Declared and prospective Republican 2024 presidential contenders laid out their views on the Ukraine War, including some for the first time, in response to a questionnaire from Fox News host Tucker Carlson.
Carlson posed six questions about Ukraine to declared 2024 candidates former President Donald Trump, entrepreneur Vivek Ramaswamy, and former South Carolina Gov. Nikki Haley, as well as prospective candidates former Vice President Mike Pence, Florida Gov. Ron DeSantis, South Dakota Gov. Kristi Noem, Texas Gov. Greg Abbott, South Carolina Sen. Tim Scott and former New Jersey Gov. Chris Christie.
In general, Trump, Ramaswamy, DeSantis, Noem, and Abbott fell into a camp leaning towards non-intervention in the conflict or limiting support to Ukraine; while Haley, Pence, Scott, and Christie fell into the more hawkish camp — with Pence being the most hardline.
Questionnaires were also sent to but not responded to by former Secretary of State Mike Pompeo, Virginia Gov. Glenn Youngkin, New Hampshire Gov. Chris Sununu, former Arkansas Gov. Asa Hutchinson, and former National Security Advisor John Bolton.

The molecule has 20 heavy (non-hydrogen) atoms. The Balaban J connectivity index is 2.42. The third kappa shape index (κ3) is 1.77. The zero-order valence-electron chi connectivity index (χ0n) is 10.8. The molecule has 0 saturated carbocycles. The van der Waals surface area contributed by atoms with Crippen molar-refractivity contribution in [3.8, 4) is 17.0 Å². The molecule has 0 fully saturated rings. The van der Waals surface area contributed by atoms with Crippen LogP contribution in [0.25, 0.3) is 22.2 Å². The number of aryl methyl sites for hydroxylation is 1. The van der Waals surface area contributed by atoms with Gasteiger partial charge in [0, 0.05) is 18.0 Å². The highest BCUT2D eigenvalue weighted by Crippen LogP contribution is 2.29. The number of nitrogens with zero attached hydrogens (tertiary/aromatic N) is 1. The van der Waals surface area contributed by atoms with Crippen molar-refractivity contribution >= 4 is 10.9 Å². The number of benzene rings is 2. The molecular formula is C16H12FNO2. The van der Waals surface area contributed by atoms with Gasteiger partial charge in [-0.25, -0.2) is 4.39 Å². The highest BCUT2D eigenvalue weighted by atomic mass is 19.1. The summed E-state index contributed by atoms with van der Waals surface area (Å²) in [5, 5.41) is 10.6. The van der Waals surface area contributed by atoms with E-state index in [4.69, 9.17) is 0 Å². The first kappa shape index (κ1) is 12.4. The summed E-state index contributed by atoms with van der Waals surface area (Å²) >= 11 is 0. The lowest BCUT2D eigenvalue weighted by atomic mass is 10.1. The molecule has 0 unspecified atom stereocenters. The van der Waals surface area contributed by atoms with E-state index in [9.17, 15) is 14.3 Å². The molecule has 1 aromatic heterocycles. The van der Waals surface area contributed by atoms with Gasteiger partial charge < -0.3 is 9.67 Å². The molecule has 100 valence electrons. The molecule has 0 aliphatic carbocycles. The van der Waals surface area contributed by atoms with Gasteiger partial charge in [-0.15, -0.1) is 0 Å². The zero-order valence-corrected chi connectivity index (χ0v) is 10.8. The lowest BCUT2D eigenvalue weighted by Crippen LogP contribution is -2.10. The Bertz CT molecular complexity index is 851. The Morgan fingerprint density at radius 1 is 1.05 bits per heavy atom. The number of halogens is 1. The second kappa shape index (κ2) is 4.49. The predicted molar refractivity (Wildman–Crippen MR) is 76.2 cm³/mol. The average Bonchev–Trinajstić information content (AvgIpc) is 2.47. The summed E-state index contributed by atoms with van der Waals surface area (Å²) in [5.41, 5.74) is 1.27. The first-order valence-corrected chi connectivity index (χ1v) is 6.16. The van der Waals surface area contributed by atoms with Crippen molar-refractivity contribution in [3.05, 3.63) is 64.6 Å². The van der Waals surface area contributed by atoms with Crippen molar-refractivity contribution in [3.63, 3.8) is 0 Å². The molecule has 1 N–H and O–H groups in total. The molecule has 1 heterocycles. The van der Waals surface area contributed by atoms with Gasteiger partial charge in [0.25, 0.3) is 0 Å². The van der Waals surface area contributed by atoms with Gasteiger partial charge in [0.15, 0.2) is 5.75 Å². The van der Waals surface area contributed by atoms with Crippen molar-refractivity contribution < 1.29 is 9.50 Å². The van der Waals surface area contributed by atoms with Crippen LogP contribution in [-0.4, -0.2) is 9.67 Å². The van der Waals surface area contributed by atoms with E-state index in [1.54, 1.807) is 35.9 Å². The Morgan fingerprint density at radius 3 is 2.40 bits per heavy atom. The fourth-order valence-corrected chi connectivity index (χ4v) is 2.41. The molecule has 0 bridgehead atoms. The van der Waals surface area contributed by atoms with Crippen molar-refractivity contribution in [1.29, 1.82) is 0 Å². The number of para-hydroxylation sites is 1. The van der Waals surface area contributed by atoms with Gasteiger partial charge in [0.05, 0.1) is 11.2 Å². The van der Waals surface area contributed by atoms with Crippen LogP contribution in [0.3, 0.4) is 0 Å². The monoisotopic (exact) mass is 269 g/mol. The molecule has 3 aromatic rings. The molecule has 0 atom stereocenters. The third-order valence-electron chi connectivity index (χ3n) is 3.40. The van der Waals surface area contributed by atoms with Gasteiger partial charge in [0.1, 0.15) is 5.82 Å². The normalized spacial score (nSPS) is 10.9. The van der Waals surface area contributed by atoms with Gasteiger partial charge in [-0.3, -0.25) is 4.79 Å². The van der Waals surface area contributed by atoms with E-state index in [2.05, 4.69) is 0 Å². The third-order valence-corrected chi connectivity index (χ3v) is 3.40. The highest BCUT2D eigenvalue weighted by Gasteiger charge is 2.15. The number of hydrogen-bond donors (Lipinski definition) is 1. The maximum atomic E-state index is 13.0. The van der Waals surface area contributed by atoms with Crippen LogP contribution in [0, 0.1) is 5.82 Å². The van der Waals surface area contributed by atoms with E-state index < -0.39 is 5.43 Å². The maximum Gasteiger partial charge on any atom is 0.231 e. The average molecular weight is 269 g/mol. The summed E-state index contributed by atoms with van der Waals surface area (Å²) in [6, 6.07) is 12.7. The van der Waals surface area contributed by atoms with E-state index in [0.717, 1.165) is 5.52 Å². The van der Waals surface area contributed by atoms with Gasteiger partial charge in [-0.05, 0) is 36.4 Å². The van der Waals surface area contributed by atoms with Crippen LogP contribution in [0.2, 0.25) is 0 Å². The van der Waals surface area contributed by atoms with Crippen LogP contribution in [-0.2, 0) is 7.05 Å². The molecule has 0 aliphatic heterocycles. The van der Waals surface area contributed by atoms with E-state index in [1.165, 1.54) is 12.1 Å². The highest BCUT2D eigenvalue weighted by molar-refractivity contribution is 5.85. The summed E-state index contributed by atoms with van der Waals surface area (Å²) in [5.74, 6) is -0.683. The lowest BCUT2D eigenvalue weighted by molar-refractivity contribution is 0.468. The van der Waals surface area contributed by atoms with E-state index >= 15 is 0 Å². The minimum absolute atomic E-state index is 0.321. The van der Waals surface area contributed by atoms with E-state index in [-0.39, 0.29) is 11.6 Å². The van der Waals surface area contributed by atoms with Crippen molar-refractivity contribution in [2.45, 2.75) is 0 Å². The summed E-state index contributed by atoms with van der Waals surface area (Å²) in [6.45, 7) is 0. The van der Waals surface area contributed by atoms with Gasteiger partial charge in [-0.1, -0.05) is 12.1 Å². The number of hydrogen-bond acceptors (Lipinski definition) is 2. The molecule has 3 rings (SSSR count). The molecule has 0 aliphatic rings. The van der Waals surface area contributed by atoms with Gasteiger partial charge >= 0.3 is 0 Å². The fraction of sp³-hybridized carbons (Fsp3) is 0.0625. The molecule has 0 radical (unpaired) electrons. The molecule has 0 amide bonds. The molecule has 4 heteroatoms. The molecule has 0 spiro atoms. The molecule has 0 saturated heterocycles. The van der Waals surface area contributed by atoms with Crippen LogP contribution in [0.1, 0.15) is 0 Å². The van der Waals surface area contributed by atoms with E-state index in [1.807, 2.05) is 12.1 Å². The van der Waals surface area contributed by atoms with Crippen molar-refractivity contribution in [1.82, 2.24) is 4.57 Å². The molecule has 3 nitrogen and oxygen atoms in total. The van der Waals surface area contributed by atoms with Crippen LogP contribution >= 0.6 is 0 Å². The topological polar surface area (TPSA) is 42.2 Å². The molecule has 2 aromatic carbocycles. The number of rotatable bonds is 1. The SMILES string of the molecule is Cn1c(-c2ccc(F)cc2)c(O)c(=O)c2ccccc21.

The questions were:
- Is opposing Russia in Ukraine a vital American national strategic interest?
- What specifically is our objective in Ukraine, and how will we know when we’ve achieved it?
- What is the limit of funding and materiel you would be willing to send to the government of Ukraine?
- Should the United States support regime change in Russia?
- Given that Russia’s economy and currency are stronger than before the war, do you believe that U.S. sanctions have been effective?
- Do you believe the United States faces the risk of nuclear war with Russia?
Here is a summary of their responses to Carlson:
Is opposing Russia in Ukraine a vital American national strategic interest?
On whether opposing Russia in Ukraine is a vital American national strategic interest, Trump, DeSantis, Noem, and Ramaswamy said it was not a vital interest.
Pence took a hardline response, saying, “If Putin is not stopped and the sovereign nation of Ukraine is not restored quickly, he will continue to move toward our NATO allies, and America would then be called upon to send our own.”